UPDATED: 3:30 p.m. ET, Oct. 5
Alabama residents are finally getting a second majority-Black voting district, giving voters of the new district a better opportunity to elect a representative of their choice.
On Thursday, a federal court approved a new congressional map in the southeastern portion of the state with a 48.7% Black voting-age population, which gives greater representation to Black voters.
Before the new district was approved, Black Alabamians, who make up 27% of the state’s population, were only represented in one of the state’s seven congressional districts.
The court weighed on three proposed plans for new congressional maps created by Richard Allen, a court-appointed special master, to be used in the 2024 elections.
The Alabama attorney general’s office pushed back against all three proposals, but justices rejected the state’s emergency request to keep Republican-drawn lines, which was also rejected by a lower court over the summer.
In June, a three-judge panel ruled that the state’s plan with one majority-Black district out of seven violated the U.S. Voting Rights Act.
Last week, an Alabama court-appointed special master submitted proposals for congressional districts that would create greater representation for Black voters.
According to AP, court-appointed special master Richard Allen wrote and submitted three proposals that would create a second majority-Black district in Alabama. The proposals follow the court’s direct instruction to give Black voters in the state an ample opportunity to elect a candidate who represents them, something Alabama Republicans failed to do numerous times over the summer.
The proposals specifically plan to change the boundaries of Congressional District 2, giving Black voters between 48.5% to 50.1% of the voting-age population. The GOP redistricting plan only raised the Black voting-age population to 39.9%, which did not give Black voters anything close to a majority.
“The proposals show a serious consideration of the need to remedy the violation found by the court,” said Kareem Crayton, a redistricting expert at the Brennan Center for Justice at New York University School of Law.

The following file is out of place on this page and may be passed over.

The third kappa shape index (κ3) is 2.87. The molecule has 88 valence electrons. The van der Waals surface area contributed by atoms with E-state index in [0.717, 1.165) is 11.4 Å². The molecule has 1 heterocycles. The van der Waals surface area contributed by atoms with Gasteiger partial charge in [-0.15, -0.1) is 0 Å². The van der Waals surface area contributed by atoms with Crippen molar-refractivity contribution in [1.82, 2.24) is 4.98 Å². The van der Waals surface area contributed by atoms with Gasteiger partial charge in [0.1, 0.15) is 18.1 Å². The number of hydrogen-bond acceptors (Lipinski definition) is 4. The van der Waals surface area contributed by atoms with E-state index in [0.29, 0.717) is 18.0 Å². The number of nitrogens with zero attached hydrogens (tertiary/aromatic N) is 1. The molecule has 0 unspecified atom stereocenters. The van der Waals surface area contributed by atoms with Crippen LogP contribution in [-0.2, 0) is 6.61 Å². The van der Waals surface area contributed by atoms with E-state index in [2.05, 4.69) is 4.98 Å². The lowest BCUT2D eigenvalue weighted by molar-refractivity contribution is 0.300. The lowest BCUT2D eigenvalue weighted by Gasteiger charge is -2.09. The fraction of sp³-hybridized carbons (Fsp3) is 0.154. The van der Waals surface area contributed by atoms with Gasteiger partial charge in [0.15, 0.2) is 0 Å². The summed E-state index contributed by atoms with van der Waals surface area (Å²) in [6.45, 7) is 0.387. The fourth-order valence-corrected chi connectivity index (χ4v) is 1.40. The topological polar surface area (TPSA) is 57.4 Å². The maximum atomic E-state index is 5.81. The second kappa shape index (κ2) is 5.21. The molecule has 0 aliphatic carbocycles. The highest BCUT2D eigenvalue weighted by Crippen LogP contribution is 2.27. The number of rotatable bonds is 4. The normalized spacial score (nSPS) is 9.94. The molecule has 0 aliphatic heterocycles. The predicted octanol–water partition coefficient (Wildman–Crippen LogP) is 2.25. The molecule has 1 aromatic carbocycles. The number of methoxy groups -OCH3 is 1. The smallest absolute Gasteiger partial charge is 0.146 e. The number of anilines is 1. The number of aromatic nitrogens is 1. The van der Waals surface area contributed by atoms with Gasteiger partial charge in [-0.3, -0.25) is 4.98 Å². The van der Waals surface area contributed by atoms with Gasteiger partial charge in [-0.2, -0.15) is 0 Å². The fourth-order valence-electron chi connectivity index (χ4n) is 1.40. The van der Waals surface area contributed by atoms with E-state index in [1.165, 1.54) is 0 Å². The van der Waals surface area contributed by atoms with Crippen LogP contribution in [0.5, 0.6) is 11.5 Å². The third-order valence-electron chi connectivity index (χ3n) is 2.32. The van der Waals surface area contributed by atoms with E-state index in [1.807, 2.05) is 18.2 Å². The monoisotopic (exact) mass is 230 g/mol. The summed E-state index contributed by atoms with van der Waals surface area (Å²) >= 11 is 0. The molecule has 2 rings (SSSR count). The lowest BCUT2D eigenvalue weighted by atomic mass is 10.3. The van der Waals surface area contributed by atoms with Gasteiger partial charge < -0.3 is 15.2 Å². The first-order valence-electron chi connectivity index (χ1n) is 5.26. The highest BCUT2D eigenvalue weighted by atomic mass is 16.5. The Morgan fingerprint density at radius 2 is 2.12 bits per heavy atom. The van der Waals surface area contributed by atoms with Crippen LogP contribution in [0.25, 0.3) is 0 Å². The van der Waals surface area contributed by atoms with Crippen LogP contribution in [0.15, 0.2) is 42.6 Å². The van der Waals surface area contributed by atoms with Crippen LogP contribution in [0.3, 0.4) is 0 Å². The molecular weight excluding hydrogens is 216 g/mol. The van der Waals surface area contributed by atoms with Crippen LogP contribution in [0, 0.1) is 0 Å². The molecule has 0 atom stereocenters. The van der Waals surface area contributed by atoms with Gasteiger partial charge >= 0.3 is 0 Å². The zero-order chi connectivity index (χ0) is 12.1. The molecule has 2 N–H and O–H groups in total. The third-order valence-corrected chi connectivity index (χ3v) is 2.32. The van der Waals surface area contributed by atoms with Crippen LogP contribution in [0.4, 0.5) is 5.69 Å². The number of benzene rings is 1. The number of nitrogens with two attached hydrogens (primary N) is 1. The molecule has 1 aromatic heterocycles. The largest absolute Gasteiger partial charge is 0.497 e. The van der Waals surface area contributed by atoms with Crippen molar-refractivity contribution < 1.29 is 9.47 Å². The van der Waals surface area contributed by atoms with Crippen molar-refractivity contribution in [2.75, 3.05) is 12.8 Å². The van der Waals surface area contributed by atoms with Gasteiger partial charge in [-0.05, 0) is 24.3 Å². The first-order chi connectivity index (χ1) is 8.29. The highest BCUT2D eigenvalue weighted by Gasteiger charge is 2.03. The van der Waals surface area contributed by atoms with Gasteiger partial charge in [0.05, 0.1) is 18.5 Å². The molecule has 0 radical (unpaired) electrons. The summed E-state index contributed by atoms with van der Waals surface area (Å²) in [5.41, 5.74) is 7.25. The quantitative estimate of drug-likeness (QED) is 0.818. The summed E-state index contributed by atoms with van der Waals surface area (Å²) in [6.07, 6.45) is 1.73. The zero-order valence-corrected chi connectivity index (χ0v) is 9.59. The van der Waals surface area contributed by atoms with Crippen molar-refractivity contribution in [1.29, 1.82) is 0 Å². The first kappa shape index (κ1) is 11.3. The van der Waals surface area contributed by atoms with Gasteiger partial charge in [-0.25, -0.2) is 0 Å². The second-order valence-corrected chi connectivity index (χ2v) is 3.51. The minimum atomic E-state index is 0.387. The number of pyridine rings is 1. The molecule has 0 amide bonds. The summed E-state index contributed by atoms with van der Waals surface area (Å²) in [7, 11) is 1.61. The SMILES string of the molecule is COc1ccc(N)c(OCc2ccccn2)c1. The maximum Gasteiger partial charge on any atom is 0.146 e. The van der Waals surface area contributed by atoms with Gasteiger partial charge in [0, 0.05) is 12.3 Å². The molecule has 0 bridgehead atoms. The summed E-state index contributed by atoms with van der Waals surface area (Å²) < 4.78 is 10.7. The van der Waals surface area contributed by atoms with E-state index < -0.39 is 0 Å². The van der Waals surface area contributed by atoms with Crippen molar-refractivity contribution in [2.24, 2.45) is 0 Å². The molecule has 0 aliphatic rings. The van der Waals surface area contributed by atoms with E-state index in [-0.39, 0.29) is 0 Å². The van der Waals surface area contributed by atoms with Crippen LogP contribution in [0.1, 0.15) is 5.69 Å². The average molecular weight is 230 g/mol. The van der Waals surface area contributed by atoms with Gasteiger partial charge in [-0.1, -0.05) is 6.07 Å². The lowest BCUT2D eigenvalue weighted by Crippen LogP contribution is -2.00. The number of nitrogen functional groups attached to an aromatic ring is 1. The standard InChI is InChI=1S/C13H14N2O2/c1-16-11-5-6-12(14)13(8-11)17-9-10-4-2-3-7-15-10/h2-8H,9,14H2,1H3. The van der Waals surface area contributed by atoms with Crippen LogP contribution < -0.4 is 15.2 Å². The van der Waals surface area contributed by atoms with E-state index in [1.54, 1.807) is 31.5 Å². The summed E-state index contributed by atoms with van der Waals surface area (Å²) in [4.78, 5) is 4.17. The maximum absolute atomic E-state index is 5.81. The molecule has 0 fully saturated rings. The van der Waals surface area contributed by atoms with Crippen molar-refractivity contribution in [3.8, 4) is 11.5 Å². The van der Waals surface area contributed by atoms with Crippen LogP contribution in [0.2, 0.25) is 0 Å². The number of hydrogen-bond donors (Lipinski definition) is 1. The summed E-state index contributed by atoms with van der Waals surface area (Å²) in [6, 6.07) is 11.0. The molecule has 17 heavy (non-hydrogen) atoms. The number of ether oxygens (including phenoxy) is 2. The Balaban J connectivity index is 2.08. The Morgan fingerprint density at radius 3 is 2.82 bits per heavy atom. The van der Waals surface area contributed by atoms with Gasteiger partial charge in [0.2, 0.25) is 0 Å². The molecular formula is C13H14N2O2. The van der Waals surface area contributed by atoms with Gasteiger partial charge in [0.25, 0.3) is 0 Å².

“There will be more to review as we get access to the block files supporting these recommended maps, but what’s clear is that the Special Master did what the state had to date simply refused to do: take the directives of the local court seriously. Each proposal appears to create two districts that are either majority Black or close to it.”
Allen, who is a former chief deputy for several previous Republican Alabama attorney generals, said his proposals were not drawn based on race, but rather give Black voters “an opportunity to elect a representative of their choice.”
“A performance analysis in this case should demonstrate that the Black-preferred candidate often would win an election in the subject district,” Allen wrote.
In July, Alabama Republicans rejected instructions from the U.S. Supreme Court to redraw congressional districts and create a second majority-Black district in the state.
Instead, Alabama lawmakers proposed a redistricting map that would barely increase the percentage of Black voters in the 2nd Congressional District, testing the court’s directive of creating an entirely new district.
The instruction the panel of judges gave Alabama legislators was simple: Create a second Black congressional district “or an additional district in which Black voters otherwise have an opportunity to elect a representative of their choice.” Instead, Republicans in Alabama, which has seven congressional districts in all, maintained the Black district it already had and increased the number of Black voters in another district from 30% to 40%.
In September, federal judges blocked the Republican lawmakers’ proposed map, opting to draft its own using a court-appointed special master.
“We are not aware of any other case in which a state legislature—faced with a federal court order declaring that its electoral plan unlawfully dilutes minority votes and requiring a plan that provides an additional opportunity district—responded with a plan that the state concedes does not provide that district,” the judges wrote. “The law requires the creation of an additional district that affords Black Alabamians, like everyone else, a fair and reasonable opportunity to elect candidates of their choice. The 2023 Plan plainly fails to do so.”
According to Data USA, Black residents make up 26% of Alabama’s population but only makeup 12% of the U.S. population.
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